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International Monetary Fund. External Relations Dept.
Finance and Development, March 2017
International Monetary Fund. External Relations Dept.
Finance and Development, June 2016
International Monetary Fund. External Relations Dept.
For the latest thinking about the international financial system, monetary policy, economic development, poverty reduction, and other critical issues, subscribe to Finance & Development (F&D). This lively quarterly magazine brings you in-depth analyses of these and other subjects by the IMF’s own staff as well as by prominent international experts. Articles are written for lay readers who want to enrich their understanding of the workings of the global economy and the policies and activities of the IMF.
International Monetary Fund. External Relations Dept.
Latin America: An End to Boom and Bust? covers prospects in that region, which has managed to sustain a decade of prosperity after a history of boom and bust cycles. In our cover story, Nicolás Eyzaguirre, Director of the IMF's Western Hemisphere Department, says Latin America has the potential to become an increasingly important global player. But boosting productivity and competitiveness remain key policy challenges and the fruits of success must be more broadly shared. Other articles on our cover theme look at the prospects for Brazil, inequality in Latin America, and how to raise productivity. Turning from Latin America, we interview former IMF Managing Director Michel Camdessus, former IMF MD and now head of a group of luminaries tasked with generating ideas on how to make the global monetary system more stable in the wake of the world financial crisis. This issue of F&D also features articles on financial market cycles, public investment in infrastructure, whether to worry about inflation or deflation, democracy and liberalization, how to manage health care spending, and rising food prices. People in Economics profiles growth guru Robert Solow, winner of the 1987 Nobel Prize in economics. Our regular Back to Basics feature explains financial services. Data Spotlight looks at how access to financial services is growing in developing countries; and Picture This highlights the IMF's new database of public debt since 1880.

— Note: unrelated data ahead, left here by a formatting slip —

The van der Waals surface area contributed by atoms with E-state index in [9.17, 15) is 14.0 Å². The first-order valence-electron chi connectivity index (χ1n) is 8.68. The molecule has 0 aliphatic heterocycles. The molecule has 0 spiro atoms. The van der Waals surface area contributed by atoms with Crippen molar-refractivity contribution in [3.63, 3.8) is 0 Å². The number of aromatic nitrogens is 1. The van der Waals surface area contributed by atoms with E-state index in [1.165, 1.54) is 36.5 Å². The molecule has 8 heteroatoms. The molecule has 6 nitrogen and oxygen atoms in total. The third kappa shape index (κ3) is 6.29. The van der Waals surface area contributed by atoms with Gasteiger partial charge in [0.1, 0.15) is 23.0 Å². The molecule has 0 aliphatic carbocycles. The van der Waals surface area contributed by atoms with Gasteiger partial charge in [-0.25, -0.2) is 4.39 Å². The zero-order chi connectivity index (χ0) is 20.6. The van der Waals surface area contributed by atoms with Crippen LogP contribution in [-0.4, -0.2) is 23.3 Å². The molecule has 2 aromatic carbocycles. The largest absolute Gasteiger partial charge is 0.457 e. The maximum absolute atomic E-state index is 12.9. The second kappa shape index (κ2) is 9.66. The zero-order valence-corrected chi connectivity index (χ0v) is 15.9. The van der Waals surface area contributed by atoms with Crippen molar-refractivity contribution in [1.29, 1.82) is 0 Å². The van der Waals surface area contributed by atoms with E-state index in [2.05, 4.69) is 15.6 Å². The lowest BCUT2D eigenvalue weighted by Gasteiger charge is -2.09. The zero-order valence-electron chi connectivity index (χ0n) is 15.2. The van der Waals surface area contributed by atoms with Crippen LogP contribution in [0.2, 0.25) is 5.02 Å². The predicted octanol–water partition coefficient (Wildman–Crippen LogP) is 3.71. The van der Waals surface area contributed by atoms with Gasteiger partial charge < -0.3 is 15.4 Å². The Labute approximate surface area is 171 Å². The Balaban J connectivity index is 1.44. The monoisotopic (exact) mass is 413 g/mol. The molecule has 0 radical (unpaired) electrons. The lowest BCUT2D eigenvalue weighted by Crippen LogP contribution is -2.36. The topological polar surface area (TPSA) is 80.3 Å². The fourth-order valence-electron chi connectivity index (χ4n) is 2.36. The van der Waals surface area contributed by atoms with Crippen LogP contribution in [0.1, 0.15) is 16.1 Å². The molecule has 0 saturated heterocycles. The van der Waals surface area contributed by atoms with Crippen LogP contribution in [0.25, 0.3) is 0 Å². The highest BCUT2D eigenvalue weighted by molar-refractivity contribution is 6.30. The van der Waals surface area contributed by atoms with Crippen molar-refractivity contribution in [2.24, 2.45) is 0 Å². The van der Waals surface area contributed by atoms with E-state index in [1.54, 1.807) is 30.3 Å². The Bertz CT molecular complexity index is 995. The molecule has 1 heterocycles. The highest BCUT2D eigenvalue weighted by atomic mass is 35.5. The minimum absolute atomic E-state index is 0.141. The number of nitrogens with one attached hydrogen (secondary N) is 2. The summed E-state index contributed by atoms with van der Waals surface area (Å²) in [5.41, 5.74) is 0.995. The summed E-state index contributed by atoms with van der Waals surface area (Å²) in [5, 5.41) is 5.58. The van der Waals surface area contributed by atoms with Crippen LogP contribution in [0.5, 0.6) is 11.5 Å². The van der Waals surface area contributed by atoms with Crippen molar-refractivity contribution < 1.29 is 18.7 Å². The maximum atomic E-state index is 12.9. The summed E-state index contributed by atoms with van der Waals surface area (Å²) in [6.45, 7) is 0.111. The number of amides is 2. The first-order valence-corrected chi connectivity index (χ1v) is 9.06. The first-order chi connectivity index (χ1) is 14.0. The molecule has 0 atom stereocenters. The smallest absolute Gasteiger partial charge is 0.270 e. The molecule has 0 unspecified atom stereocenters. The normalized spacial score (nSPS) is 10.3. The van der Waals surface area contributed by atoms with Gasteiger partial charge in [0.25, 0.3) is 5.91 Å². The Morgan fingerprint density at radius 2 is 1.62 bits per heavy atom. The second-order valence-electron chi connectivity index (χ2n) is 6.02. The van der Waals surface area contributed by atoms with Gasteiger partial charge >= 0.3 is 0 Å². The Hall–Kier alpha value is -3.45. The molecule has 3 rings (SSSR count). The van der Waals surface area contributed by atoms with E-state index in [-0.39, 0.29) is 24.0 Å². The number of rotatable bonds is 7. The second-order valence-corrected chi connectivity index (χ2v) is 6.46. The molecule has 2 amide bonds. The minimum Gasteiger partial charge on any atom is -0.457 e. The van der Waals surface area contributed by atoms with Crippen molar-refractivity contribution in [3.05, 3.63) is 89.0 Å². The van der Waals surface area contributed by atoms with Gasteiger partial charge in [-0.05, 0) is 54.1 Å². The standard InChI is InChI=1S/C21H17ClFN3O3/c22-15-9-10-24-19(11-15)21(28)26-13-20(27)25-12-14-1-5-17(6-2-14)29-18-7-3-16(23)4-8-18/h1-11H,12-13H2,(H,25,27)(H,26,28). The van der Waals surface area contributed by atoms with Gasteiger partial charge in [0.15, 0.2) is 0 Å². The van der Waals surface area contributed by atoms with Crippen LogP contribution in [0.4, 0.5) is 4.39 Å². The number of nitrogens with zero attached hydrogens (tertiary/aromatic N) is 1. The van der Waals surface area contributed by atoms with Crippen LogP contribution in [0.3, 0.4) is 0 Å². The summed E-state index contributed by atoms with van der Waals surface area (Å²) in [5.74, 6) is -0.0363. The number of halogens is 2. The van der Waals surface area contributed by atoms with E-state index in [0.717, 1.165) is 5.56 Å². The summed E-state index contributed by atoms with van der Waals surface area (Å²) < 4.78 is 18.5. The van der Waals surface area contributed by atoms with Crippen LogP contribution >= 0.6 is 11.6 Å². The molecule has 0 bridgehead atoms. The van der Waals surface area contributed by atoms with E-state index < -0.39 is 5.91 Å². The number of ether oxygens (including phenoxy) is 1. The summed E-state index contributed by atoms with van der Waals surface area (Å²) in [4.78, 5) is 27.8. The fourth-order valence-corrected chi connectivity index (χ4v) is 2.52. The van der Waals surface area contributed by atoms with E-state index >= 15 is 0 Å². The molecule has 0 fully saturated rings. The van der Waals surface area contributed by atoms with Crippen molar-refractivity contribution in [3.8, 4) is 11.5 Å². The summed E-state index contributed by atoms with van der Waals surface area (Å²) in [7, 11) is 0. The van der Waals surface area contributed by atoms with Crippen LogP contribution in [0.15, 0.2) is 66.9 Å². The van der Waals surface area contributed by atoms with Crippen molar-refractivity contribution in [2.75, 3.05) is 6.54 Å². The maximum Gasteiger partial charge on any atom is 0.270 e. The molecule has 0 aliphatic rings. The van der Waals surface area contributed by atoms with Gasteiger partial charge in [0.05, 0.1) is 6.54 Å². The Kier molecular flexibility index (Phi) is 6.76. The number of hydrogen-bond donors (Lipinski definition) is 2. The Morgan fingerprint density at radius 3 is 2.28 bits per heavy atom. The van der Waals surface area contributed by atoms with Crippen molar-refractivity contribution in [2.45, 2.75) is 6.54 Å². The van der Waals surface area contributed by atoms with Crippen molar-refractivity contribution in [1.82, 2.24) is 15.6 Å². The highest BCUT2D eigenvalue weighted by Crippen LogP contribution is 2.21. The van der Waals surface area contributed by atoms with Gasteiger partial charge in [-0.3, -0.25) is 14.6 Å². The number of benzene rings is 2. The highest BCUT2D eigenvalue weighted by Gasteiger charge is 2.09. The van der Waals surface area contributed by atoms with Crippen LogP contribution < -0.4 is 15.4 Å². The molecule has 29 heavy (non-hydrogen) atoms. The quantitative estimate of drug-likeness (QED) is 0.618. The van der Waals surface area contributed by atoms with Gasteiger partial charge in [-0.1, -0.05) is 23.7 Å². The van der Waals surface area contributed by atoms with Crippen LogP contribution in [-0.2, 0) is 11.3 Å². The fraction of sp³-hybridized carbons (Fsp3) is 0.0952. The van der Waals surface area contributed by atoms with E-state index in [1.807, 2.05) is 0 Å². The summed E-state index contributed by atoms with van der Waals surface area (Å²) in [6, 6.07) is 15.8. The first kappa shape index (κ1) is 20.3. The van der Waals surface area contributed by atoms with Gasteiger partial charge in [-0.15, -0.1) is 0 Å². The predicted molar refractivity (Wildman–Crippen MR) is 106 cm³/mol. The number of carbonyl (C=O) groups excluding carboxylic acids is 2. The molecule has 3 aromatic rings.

International Monetary Fund

Abstract

The World Economic Outlook, published twice a year in English, French, Spanish, and Arabic, presents IMF staff economists' analyses of global economic developments during the near and medium term. Chapters give an overview of the world economy; consider issues affecting industrial countries, developing countries, and economies in transition to market; and address topics of pressing current interest. Annexes, boxes, charts, and an extensive statistical appendix augment the text.

International Monetary Fund. Research Dept.

Abstract

Global growth remains moderate and uneven, and a number of complex forces are shaping the outlook. These include medium- and long-term trends, global shocks, and many country- or region-specific factors. The April 2015 WEO examines the causes and implications of recent trends, including lower oil prices, which are providing a boost to growth globally and in many oil-importing countries but are weighing on activity in oil-exporting countries, and substantial changes in exchange rates for major currencies, reflecting variations in country growth rates and in exchange rate policies and the lower price of oil. Additionally, analytical chapters explore the growth rate of potential output across advanced and emerging market economies, assessing its recent track and likely future course; and the performance of private fixed investment in advanced economies, which has featured prominently in the public policy debate in recent years, focusing on the role of overall economic weakness in accounting for this performance.